Contrary to what some may believe, even the best mother's intuition may not provide all the answers for a new parent. But that is where Pennyrile District Health Department can step in with helping HANDS.
Health, Access, Nurturing and Development Services, or HANDS, is a free program through Kentucky public health departments. It is a voluntary home visitation program for moms, dads and families, providing parents with answers and support in developing a parent-child relationship.
"Sometimes, they think they have it all together, and when they have the baby, they realize they maybe didn't," said Kim Donaldson, a registered nurse and HANDS parent visitor. "Not everyone has that instinct."
Through HANDS, all participating families receive valuable information and learn about community resources available to them.
Some will receive further support through home visitations, engaging in fun activities in the home to learn more about raising a child. Topics include having a healthy pregnancy, caring for the baby and creating a safe and healthy home, bonding with the child, providing the child with enriching learning experiences, child development and handling stress.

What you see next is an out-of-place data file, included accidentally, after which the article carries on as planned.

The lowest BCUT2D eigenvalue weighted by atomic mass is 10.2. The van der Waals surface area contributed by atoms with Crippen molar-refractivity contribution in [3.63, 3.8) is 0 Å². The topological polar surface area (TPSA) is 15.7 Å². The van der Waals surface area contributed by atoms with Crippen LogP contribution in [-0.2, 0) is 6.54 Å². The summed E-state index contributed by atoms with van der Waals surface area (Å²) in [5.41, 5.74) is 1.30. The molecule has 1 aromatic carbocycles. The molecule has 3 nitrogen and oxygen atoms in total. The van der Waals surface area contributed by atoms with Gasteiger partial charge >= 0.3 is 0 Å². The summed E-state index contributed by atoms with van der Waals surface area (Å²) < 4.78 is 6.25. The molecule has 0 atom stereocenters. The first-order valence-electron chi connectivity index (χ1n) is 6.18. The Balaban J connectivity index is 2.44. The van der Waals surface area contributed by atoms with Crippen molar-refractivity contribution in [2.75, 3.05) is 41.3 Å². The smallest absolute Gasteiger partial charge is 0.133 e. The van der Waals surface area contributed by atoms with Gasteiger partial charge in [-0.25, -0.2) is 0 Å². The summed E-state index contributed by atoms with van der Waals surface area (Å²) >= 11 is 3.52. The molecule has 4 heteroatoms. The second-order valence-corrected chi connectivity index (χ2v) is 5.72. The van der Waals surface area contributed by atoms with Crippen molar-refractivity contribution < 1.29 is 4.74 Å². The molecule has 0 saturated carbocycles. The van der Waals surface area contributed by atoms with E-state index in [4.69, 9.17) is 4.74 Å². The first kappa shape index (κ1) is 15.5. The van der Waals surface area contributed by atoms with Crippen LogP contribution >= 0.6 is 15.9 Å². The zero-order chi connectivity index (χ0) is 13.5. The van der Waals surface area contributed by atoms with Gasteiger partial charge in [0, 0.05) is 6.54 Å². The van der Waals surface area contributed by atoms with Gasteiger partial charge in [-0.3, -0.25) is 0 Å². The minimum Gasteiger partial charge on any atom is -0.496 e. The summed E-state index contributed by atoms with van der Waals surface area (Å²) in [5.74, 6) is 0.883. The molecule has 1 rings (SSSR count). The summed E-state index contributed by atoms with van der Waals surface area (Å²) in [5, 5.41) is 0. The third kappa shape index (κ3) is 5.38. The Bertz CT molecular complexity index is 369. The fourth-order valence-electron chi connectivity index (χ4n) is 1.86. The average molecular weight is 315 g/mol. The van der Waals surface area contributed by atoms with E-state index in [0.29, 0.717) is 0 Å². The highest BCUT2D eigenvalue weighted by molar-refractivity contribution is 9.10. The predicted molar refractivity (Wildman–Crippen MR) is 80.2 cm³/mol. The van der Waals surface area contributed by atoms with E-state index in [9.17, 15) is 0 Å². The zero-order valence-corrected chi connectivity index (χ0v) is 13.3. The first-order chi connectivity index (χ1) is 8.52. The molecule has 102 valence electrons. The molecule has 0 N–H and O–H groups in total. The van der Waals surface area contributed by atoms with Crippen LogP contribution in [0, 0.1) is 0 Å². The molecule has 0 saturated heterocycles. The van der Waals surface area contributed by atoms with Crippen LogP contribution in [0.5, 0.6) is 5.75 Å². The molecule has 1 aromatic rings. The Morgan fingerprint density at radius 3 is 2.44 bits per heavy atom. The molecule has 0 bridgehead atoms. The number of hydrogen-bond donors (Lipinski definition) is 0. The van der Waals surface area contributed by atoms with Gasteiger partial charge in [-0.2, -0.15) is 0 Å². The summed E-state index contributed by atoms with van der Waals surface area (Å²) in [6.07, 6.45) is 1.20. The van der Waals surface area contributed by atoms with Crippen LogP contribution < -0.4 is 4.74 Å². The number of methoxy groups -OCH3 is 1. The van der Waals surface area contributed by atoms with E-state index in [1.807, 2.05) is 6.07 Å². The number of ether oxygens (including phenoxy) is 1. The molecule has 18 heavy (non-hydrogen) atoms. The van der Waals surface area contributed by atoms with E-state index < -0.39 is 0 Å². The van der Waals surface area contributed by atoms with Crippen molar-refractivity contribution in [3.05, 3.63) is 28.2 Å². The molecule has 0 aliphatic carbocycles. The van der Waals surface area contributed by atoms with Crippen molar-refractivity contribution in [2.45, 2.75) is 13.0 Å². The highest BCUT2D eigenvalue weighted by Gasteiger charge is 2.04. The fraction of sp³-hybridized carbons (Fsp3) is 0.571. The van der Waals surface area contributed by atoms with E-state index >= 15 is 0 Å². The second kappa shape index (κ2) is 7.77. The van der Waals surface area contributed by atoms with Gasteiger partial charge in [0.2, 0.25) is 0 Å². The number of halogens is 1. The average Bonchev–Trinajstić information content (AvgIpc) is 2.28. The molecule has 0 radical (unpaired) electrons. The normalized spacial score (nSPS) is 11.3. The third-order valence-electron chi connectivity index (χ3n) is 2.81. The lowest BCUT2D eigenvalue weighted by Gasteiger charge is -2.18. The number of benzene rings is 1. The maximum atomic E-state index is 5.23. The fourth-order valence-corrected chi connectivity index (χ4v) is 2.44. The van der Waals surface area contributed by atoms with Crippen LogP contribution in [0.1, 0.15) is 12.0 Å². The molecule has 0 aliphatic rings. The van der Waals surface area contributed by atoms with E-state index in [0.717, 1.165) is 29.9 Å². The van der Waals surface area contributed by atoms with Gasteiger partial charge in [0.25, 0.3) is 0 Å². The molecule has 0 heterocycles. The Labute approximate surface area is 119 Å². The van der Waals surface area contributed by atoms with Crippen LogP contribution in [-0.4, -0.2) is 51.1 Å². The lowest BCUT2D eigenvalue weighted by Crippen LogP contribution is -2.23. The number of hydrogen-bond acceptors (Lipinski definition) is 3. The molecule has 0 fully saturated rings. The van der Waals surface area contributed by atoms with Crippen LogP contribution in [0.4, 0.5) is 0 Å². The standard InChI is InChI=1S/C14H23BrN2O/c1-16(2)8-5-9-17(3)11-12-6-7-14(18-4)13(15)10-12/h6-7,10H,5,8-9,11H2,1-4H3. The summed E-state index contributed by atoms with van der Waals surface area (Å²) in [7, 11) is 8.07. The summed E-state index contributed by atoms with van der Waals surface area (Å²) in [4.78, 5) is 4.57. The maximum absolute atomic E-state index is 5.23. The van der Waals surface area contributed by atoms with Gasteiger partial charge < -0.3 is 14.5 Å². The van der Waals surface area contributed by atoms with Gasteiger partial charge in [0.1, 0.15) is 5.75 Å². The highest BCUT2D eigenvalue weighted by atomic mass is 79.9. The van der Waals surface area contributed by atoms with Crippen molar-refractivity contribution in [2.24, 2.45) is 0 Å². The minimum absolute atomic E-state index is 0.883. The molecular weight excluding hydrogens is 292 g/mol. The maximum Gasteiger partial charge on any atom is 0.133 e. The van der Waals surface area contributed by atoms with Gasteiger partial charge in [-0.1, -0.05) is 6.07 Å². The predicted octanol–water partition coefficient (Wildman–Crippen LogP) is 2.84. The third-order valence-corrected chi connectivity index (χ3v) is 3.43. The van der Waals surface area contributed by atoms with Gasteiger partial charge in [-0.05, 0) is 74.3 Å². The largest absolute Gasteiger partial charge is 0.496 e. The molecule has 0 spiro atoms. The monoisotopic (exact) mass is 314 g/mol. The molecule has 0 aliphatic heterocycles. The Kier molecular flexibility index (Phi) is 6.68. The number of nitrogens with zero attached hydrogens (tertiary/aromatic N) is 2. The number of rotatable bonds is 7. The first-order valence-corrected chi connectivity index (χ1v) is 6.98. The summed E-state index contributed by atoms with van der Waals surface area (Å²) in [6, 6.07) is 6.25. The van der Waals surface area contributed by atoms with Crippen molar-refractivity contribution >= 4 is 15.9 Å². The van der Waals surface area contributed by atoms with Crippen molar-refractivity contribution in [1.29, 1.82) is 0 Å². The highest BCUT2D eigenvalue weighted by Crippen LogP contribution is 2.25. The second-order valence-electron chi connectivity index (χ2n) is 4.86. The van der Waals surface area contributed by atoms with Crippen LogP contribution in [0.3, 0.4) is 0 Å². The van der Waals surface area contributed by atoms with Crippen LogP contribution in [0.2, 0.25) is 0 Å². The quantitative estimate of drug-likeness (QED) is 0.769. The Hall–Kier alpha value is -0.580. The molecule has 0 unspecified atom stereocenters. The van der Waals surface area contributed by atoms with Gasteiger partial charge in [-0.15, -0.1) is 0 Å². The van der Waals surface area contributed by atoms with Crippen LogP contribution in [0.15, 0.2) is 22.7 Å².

"We're not there to criticize, but to help," said Donaldson. "We don't care if your floor is messy."
If the parents choose, a family support worker will visit the home every week until the child turns 2. The in-home parent visitors are employees of the public health department and come highly qualified. Many, like Donaldson, are RNs or have early childhood care degrees and other extensive training.
The program is available to any parent, male or female, but families must be enrolled prenatally or before the child is 90 days old. Parents can be single or married, and age or income does not matter. However, families can be enrolled no more than twice.
The program can be especially valuable for first-time mothers who may have no idea what to expect and little to no support.
"We're going to let her know what might happen, how she might feel," Donaldson said, adding that depression can creep into a lot of women's lives during or after the pregnancy.
Donaldson said HANDS, which has about two dozen families enrolled from Lyon County and 100 in the district, goes beyond education and services. Support and encouragement are also part of the program.
"We figure out what you're doing well and build on that," she said. "A lot of women we serve may have not had anyone say anything positive to them."
Donaldson said that while HANDS is relatively unknown to many in the community, the program is in all 120 counties in Kentucky and has been around for 20 years.
"It's not going to go away," she assured, despite the financial struggles of many public health departments in the state due to increased pension obligations. "There's no limit to the people we can take in. We are constantly getting new referrals."
Anyone interested in learning more about HANDS or enrolling can call Pennyrile District Health Department at 270-388-9747 or stop by their respective health department in the five counties of the district -- Lyon, Caldwell, Crittenden, Livingston and Trigg.
More information can also be found online at KyHANDS.com.